The protective embrace of the State

The protective embrace of the State

“Those who would give up essential liberty to purchase a little temporary safety, deserve neither liberty or safety.” - Benjamin Franklin

Diogenes hears the hue and cry for Nanny government to wrap us in her protective embrace in the wake of the Virginia Tech shootings and bemoans that we have become so Europeanized over the past fifty years, seeing no problem with increasing state control over our lives and the curtailment of personal liberty.

The clearest statement I have ever read of the American theory of government came from Ronald Reagan, speaking on Soviet television before his 1988 summit meeting with Gorbachev. I presume the formulation originated from his speechwriters or prep crew. At any rate, it came out in response to an interviewer’s objection that Reagan seemed to have forgotten that the Soviet Union had a constitution too.

    “You have a constitution; we have a constitution. The difference between our two constitutions is very simple. Your constitution says these are the privileges, rights, that the government provides for the people. Our constitution says: we the people will allow the government to do the following things.”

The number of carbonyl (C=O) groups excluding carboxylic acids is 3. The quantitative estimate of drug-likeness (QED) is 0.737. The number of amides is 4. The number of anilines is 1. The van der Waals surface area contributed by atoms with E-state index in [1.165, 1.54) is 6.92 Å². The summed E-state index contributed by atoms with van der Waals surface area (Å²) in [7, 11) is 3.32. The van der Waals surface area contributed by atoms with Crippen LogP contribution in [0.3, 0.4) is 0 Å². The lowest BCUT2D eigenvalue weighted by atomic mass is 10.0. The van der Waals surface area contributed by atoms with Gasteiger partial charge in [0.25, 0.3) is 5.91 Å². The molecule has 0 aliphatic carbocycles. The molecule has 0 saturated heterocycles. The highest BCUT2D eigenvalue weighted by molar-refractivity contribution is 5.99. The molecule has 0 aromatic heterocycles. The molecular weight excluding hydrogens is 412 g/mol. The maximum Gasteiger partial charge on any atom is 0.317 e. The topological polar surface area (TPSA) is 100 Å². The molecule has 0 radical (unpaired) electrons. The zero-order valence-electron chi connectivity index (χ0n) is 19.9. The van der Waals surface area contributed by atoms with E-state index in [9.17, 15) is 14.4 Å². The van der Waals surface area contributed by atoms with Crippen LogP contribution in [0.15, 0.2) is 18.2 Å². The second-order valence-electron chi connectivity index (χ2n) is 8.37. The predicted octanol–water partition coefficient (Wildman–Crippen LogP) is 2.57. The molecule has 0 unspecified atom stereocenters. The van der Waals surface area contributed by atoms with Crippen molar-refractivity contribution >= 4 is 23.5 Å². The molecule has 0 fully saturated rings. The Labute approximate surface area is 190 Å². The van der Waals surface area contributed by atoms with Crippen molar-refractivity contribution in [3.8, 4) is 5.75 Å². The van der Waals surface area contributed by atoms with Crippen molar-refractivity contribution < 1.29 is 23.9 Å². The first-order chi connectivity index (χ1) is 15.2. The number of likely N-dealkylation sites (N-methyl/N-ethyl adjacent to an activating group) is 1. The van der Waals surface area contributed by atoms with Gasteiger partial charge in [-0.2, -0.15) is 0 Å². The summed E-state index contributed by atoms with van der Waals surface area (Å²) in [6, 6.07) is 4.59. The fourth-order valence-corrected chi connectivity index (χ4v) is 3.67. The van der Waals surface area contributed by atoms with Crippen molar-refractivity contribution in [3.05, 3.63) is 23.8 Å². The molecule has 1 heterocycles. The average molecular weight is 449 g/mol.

Why did the Founding Fathers believe that the right to keep and bear arms should be enshrined in the Second Amendment to the Constitution? They certainly weren’t looking to protect our ability to hunt and it wasn’t just a matter of preserving their own right to revolt against the government.

“We the people will allow the government to do the following things…” If all coercive power in a given nation belongs exclusively to government agencies, the notion of government “by the people” becomes vacuous. The Second Amendment reflects the ratifers’ understanding of this grim truth; and the guarantee that “the right to bear arms shall not be infringed” was intended, in part, to diffuse coercive power among as broad a spectrum of the citizenry as possible.

It makes a difference. When the state is the only armed party in the state-citizen encounter, it tends to consult its own convenience at the expense of other human goods. As anyone who has lived abroad can attest, the police and other agents of the state who come onto one’s property have one attitude when they know there’s no lethal weapon on the premises, and another attitude entirely when they don’t. It’s true of friendly visits, and true of not-so-friendly visits.

Would the ratifiers have approved the right to bear arms had they foreseen massacres staged by madmen? Almost certainly. Any liberty will be abused. All liberties come at a cost of life. Those who prefer life to freedom are traditionally given the name slaves.

The aristocratic nobility of a Nebraska farmer

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